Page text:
Jaffe: Question marks for Stanford and Arizona

Nov. 4, 2010, 1:30 a.m.

This is the big one. The first ever meeting with both teams ranked. An outside chance at a Pac-10 title and a shot at BCS eligibility hang in the balance. It’s the biggest remaining obstacle between the Cardinal and an 11-win season. ABC is airing the game in primetime, with its top team of Brent Musberger, Kirk Herbstreit and Erin Andrews on hand. The winner will likely jump into the top 10, while the loser must aim for the Alamo or Holiday Bowl.

Yet in a sense, Stanford and Arizona still bring major question marks into Saturday’s top-15 clash.

Sure, both the Cardinal and the Wildcats are ranked in the top 13 in both the polls and the computers. Sure, the teams are led by two of the nation’s top quarterbacks. Sure, Stanford has already matched up with the No. 1 team in the country, holding a first-half lead in Autzen Stadium and making Oregon sweat much more than the final 21-point margin would indicate. Sure, Arizona owns one of the biggest nonconference wins in the country, a thrilling seven-point win over then-No. 9 Iowa.

But in many ways, both teams have a lot to prove. Consider the most talked-about matchup of the game: Stanford’s high-powered offense against Arizona’s stingy defense.

The basic statistics touted by most analysts paint this battle as a clash of the titans. The Cardinal offense ranks fifth in the country in scoring, averaging over 42 points per game, while the Wildcats rank seventh in scoring defense, allowing fewer than 15 points per game. As the saying goes, something’s gotta give.

Looking at the schedule, though, neither the Stanford O nor the Arizona D has been remotely challenged in most of its contests. Among the Cardinal’s first seven opponents (disregarding FCS Sacramento State), only one ranks in the top half of the country in scoring defense. That one was Oregon, which shut Stanford out in the second half after the Cardinal jumped out to an 18-point first-half lead. Meanwhile, Stanford racked up points against Wake Forest, Washington State and Washington, who all sit in the bottom 15 nationally in points allowed.

This same phenomenon has influenced Arizona’s statistics. The Wildcats have faced four opponents (other than FCS Citadel) ranked worse than 75th in scoring offense, allowing only 11 points per game to them. On the other hand, Arizona has faced three decent offenses—Cal, Oregon State and Iowa. The Wildcats held Cal to only nine points, but the Golden Bears have been abysmal on the road this season, losing all four games away from Memorial Stadium. The other two had relative success against Arizona’s defense, scoring at least 27 points in each game.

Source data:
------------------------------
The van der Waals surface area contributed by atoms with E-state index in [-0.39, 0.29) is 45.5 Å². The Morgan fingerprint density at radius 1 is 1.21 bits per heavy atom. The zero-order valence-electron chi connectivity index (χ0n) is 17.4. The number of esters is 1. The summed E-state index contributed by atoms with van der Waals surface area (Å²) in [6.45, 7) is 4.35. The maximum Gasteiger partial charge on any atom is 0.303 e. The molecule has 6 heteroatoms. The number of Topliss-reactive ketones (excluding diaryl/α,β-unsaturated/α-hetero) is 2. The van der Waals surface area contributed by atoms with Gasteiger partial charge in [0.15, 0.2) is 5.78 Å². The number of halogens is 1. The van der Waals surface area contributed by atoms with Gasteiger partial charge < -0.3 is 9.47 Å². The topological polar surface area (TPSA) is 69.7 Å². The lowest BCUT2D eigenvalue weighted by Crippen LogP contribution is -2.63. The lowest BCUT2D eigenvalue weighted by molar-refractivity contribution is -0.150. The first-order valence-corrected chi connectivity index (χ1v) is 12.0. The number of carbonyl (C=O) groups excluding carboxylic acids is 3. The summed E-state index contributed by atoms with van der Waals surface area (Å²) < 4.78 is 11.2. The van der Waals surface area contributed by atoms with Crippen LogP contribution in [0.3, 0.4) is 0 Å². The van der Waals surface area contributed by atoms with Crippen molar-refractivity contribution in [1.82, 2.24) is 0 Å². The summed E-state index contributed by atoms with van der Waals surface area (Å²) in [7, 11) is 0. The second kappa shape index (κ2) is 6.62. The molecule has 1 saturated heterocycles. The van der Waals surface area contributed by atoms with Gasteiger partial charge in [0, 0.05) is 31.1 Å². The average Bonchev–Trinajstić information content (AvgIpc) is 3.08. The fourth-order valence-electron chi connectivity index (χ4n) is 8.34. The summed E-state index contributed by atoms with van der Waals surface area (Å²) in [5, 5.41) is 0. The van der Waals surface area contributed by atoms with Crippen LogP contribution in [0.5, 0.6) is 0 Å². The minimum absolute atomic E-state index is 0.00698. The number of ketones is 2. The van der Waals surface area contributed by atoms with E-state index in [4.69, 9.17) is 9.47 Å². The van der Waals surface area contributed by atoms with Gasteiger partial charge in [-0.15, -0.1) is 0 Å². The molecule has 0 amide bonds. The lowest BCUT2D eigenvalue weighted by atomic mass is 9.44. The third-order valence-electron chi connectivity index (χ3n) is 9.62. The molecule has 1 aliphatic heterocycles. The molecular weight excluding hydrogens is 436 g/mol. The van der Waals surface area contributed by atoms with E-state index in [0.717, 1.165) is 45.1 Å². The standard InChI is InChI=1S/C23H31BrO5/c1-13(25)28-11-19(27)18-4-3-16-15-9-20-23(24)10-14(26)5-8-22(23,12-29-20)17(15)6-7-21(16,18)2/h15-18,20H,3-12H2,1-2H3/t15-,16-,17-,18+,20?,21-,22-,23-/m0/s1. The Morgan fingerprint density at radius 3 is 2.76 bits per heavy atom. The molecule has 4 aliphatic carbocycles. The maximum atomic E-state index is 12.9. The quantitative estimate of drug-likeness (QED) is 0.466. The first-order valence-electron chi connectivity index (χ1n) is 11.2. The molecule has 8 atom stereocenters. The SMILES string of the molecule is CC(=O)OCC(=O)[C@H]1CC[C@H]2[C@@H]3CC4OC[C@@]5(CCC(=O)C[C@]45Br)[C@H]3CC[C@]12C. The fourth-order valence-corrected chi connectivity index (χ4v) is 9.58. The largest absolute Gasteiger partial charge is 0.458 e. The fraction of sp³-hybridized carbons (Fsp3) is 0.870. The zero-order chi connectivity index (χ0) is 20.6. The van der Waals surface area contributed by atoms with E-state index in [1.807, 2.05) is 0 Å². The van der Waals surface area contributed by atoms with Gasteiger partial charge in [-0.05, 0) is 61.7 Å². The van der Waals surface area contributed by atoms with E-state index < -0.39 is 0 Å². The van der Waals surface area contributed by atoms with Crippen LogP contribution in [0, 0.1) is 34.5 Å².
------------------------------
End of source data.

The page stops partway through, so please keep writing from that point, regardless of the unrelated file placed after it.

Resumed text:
Now, no reasonable college football fan would say that Stanford has a poor offense or that Arizona has a poor defense. Each unit will likely be the toughest test the other has faced this season. But neither unit has been able to consistently perform against a strong opponent, which is what makes this matchup so intriguing.

Apart from this facet, Saturday’s showdown could expose more untested areas of each team. The Wildcats will be facing their first real road test of the year. Coming in, the only games Arizona has played away from home have been against Toledo, Washington State and UCLA. While the Rockets have done well in MAC play, they were two-touchdown underdogs to Arizona, and the Cougars and Bruins have set up shop in the Pac-10 cellar. Stanford represents a significant step up in competition level.

Overall, Arizona has played five Pac-10 opponents, including the bottom four teams in the conference. The only winning conference team the Wildcats have played is Oregon State, and the Beavers beat Arizona in Tucson. The Wildcats have ascended to the top 15 without playing Oregon, Stanford or USC, so their true ability remains in question.

Meanwhile, Stanford has played only two teams with winning records, losing to Oregon and squeaking out a victory over USC at home. Arizona is on a different level than the Trojans, so the Cardinal will certainly need to step up its play to contend with the Wildcats.

In addition, both teams have to deal with their own internal question marks. Stanford’s defense has been incredibly inconsistent—see: two road shutouts in Pac-10 play, but 38.3 points per game allowed in a three-game stretch against Oregon, USC and Washington State. The performance of the Cardinal defense, particularly against the pass, could be the deciding factor on Saturday night. Arizona has its own uncertainty at quarterback, where starter Nick Foles has been sidelined by a knee injury for the past few weeks. Backup Matt Scott has performed admirably in his absence, but the Wildcats will need their best offensive effort to keep up with Andrew Luck and the Stanford offense.

For both teams, the spotlight and pressure are relatively new phenomena. Arizona has never made the Rose Bowl, while Stanford’s players were still in elementary school the last time the Cardinal smelled roses. However, both Mike Stoops and Jim Harbaugh have changed the attitudes at their respective schools, and both teams figure to be up for the challenge.

The hype about Arizona-Stanford will be all about the strengths of both teams, but it will be each team’s weaknesses, and its ability to improve on them, that will decide this one.

Jacob Jaffe loves stats. Teach him something new at jwjaffe “at” stanford.edu.

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